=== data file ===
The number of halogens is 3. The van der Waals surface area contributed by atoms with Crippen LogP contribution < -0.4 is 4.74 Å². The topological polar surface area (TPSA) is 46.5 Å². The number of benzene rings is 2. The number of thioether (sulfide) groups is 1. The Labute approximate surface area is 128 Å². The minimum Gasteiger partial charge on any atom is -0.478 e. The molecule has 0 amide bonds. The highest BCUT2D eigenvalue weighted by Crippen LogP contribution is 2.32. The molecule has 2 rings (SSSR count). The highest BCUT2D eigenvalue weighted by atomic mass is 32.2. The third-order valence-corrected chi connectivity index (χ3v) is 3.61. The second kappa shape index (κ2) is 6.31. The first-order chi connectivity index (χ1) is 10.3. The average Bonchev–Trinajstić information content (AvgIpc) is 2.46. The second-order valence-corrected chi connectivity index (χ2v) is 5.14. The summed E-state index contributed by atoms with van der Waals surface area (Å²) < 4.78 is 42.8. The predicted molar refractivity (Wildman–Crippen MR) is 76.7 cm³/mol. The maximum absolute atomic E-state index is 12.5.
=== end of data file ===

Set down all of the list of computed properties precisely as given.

The number of halogens is 3. The van der Waals surface area contributed by atoms with Crippen LogP contribution < -0.4 is 4.74 Å². The topological polar surface area (TPSA) is 46.5 Å². The number of benzene rings is 2. The number of thioether (sulfide) groups is 1. The Labute approximate surface area is 128 Å². The minimum Gasteiger partial charge on any atom is -0.478 e. The molecule has 0 amide bonds. The highest BCUT2D eigenvalue weighted by Crippen LogP contribution is 2.32. The molecule has 2 rings (SSSR count). The highest BCUT2D eigenvalue weighted by atomic mass is 32.2. The third-order valence-corrected chi connectivity index (χ3v) is 3.61. The second kappa shape index (κ2) is 6.31. The first-order chi connectivity index (χ1) is 10.3. The average Bonchev–Trinajstić information content (AvgIpc) is 2.46. The second-order valence-corrected chi connectivity index (χ2v) is 5.14. The summed E-state index contributed by atoms with van der Waals surface area (Å²) < 4.78 is 42.8. The predicted molar refractivity (Wildman–Crippen MR) is 76.7 cm³/mol. The maximum absolute atomic E-state index is 12.5.